(71f) On Estimate of Change in Change in Entropy of Mixing at Glass Transition of Partially Miscible Blends | AIChE

# (71f) On Estimate of Change in Change in Entropy of Mixing at Glass Transition of Partially Miscible Blends

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Prairie View A & M University

A mathematical framework was developed by Sharma (1998) to account for multiple glass transition temperatures observed using Differential Scanning Calorimeters in partially miscible blends. A thermodynamically miscible blend of more than one polymer posses one unique glass transition temperature. Immiscible blends have been found to have the same glass transition temperatures as the constituents. The partially miscible blends have been observed to have two or more glass transition temperatures different or shifted from the blend constituent values. The quadratic expression can be written as;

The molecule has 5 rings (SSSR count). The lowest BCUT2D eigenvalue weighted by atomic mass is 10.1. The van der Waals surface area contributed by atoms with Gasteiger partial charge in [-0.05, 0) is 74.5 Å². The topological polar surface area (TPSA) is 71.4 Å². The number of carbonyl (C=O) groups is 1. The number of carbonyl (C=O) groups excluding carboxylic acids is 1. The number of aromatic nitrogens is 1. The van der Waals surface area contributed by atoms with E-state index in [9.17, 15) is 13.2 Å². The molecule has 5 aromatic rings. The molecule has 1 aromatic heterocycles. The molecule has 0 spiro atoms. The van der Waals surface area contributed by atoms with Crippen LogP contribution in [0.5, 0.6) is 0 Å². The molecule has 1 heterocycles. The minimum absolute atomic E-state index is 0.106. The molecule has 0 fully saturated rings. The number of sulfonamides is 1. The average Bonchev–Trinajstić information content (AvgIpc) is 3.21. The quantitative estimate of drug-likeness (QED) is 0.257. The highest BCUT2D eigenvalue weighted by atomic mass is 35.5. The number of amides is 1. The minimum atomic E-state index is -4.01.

ATg^2 + BTg + C = 0

when beta is 0 the case of immiscible blends result and when beta is infinity the case of miscible blends result. The partially miscible blends are somewhere inbetween. In industrial practice, systems such as PVC/SAN, PC/SAN over certain AN compositions, PET/PHB have been found to be partially miscible. Estimates of entropy change of blend can be expressed in terms of delta P of the blends. The combined first two laws of thermodynamics can be written as;

Äh = TgÄS + VÄP For the simple case of isothermal and isochoric blending process;

ÄÄS = -V/Tg(ÄÄP)

Modifying the Couchman equation (1978)including the dissimilair of entropy of mixing effects a cubic equation results for the blend glass transition temperature. The Taylor approximation was used to render the equation from trancedental to algebraic with closed form direct solution. The cubic equation can be solved for by use of Vieta's substitution or by reducing it to a quadratic once one root is known. The cubic equation assumes the form;

az^3 + bz^2 - cz - d = 0

where a, b, c and d are expressed in terms of change in heat capacity, change in pressure, volume of blend anf composition of blend. The implications of this expression are discussed.